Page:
James Webb Space Telescope finds 'extremely red' supermassive black hole growing in the early universe

An illustration shows an extreme red supermassive black hole in the early universe.
An illustration shows an extreme red supermassive black hole in the early universe. (Image credit: Robert Lea (created with Canva))

Using the James Webb Space Telescope (JWST), astronomers have discovered an "extremely red" supermassive black hole growing in the shadowy, early universe.

The red hue of the supermassive black hole, seen as it was around 700 million years after the Big Bang, is the result of the expanding universe. As the universe balloons outward in all directions, light traveling toward us gets "redshifted," and the redshifted light in this case indicates a cloak of thick gas and dust shrouding the black hole.

Examining JWST data, the astronomy team led by Lukas Furtak and Adi Zitrin of the Ben-Gurion University of the Negev, was also able to determine the mass of the supermassive black hole. At around 40 million times the mass of the sun, it is unexpectedly massive in comparison to the galaxy in which it resides. 

The team also found that the supermassive black hole, which is located around 12.9 billion light-years away from Earth, is rapidly feasting on the gas and dust around it. In other words, it's growing.

Related: Brightest quasar ever seen is powered by black hole that eats a 'sun a day'

"We were very excited when JWST started sending its first data. We were scanning the data that arrived for the UNCOVER program, and three very compact yet red-blooming objects prominently stood out and caught our eyes," Furtak said in a statement. "Their 'red-dot' appearance immediately led us to suspect that it was a quasar-like object."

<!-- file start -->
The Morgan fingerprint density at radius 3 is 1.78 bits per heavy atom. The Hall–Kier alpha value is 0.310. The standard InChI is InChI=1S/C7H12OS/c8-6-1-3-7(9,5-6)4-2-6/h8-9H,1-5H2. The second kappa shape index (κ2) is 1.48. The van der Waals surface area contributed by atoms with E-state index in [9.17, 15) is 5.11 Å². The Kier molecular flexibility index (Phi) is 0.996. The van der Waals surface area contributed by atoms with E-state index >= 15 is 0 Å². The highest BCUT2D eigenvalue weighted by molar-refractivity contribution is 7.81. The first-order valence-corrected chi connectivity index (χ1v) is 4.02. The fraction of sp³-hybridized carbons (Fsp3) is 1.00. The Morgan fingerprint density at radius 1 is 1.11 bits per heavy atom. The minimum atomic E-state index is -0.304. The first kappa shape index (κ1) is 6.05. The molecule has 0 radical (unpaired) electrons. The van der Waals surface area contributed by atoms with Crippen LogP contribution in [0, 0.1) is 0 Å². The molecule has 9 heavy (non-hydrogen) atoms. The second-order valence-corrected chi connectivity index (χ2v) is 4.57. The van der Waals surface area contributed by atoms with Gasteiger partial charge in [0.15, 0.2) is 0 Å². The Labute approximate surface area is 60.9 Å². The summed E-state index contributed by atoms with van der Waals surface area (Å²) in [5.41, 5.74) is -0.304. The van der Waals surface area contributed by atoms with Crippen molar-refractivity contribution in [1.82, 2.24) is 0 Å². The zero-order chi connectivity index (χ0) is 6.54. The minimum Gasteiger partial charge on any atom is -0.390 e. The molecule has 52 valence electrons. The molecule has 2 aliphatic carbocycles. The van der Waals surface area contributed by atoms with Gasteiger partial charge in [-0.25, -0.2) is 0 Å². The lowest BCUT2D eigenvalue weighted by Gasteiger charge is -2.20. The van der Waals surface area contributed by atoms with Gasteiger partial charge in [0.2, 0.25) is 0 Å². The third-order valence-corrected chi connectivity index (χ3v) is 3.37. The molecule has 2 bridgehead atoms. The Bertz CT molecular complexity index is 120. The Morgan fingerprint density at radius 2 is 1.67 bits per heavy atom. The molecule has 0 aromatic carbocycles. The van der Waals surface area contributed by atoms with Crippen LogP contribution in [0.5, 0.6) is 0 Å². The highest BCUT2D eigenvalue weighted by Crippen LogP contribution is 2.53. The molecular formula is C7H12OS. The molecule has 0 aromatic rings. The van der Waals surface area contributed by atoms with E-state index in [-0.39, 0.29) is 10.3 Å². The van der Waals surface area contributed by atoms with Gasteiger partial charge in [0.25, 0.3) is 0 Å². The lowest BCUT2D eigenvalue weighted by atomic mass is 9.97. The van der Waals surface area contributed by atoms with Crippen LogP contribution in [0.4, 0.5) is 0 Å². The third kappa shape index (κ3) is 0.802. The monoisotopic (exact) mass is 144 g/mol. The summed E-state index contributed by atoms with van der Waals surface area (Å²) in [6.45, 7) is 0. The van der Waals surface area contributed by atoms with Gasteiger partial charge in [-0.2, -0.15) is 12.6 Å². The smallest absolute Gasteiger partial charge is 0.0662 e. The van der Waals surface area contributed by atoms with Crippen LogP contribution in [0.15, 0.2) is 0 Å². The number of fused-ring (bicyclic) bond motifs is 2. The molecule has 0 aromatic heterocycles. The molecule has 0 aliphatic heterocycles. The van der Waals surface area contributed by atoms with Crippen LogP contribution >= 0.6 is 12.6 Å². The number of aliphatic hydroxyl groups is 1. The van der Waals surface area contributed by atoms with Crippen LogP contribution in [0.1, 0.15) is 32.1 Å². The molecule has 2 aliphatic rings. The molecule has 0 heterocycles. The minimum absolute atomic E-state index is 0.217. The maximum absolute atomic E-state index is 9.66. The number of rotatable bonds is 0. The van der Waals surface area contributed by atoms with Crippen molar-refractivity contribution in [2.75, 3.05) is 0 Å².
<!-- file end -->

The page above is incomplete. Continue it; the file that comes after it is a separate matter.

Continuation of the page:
The 'three red dots'

Quasars are created when copious amounts of matter surround supermassive black holes like this one. This matter forms a disk of gas and dust called an accretion disk that gradually feeds the black hole. The immense gravitational influence of the black hole churns this matter, generating intense temperatures and causing it to glow. 

Additionally, matter that doesn't fall into the supermassive black hole is channeled to the cosmic titan's poles. Particles in these regions are accelerated to speeds approaching that of light as highly collimated jets. As these relativistic jets are blasted out, the eruptions are accompanied by bright electromagnetic emissions.